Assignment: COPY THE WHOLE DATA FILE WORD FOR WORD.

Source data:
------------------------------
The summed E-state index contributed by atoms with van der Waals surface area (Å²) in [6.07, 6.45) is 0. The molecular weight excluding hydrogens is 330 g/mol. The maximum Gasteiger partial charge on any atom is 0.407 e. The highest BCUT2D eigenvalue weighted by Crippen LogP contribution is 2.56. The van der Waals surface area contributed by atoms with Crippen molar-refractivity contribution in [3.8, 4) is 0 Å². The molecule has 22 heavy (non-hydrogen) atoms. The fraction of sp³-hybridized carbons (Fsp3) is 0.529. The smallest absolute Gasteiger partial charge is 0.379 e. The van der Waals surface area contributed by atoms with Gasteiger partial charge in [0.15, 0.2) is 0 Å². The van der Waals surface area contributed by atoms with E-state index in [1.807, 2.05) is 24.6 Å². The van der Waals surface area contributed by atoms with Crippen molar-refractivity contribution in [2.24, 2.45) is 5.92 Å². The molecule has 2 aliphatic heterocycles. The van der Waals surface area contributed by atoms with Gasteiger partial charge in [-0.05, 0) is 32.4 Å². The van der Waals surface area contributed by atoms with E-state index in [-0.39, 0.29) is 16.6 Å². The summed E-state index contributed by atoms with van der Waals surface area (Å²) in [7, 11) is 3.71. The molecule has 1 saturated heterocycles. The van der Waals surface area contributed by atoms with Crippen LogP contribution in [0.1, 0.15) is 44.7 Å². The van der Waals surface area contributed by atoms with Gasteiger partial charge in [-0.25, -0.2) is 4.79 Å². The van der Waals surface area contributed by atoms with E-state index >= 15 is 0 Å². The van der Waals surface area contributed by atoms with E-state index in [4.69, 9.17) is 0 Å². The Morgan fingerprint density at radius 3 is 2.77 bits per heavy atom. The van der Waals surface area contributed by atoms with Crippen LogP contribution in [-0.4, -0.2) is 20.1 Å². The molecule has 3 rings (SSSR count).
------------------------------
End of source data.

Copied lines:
The summed E-state index contributed by atoms with van der Waals surface area (Å²) in [6.07, 6.45) is 0. The molecular weight excluding hydrogens is 330 g/mol. The maximum Gasteiger partial charge on any atom is 0.407 e. The highest BCUT2D eigenvalue weighted by Crippen LogP contribution is 2.56. The van der Waals surface area contributed by atoms with Crippen molar-refractivity contribution in [3.8, 4) is 0 Å². The molecule has 22 heavy (non-hydrogen) atoms. The fraction of sp³-hybridized carbons (Fsp3) is 0.529. The smallest absolute Gasteiger partial charge is 0.379 e. The van der Waals surface area contributed by atoms with Gasteiger partial charge in [0.15, 0.2) is 0 Å². The van der Waals surface area contributed by atoms with E-state index in [1.807, 2.05) is 24.6 Å². The van der Waals surface area contributed by atoms with Crippen molar-refractivity contribution in [2.24, 2.45) is 5.92 Å². The molecule has 2 aliphatic heterocycles. The van der Waals surface area contributed by atoms with Gasteiger partial charge in [-0.05, 0) is 32.4 Å². The van der Waals surface area contributed by atoms with E-state index in [-0.39, 0.29) is 16.6 Å². The summed E-state index contributed by atoms with van der Waals surface area (Å²) in [7, 11) is 3.71. The molecule has 1 saturated heterocycles. The van der Waals surface area contributed by atoms with Crippen LogP contribution in [0.1, 0.15) is 44.7 Å². The van der Waals surface area contributed by atoms with Gasteiger partial charge in [-0.25, -0.2) is 4.79 Å². The van der Waals surface area contributed by atoms with E-state index >= 15 is 0 Å². The van der Waals surface area contributed by atoms with E-state index in [4.69, 9.17) is 0 Å². The Morgan fingerprint density at radius 3 is 2.77 bits per heavy atom. The van der Waals surface area contributed by atoms with Crippen LogP contribution in [-0.4, -0.2) is 20.1 Å². The molecule has 3 rings (SSSR count).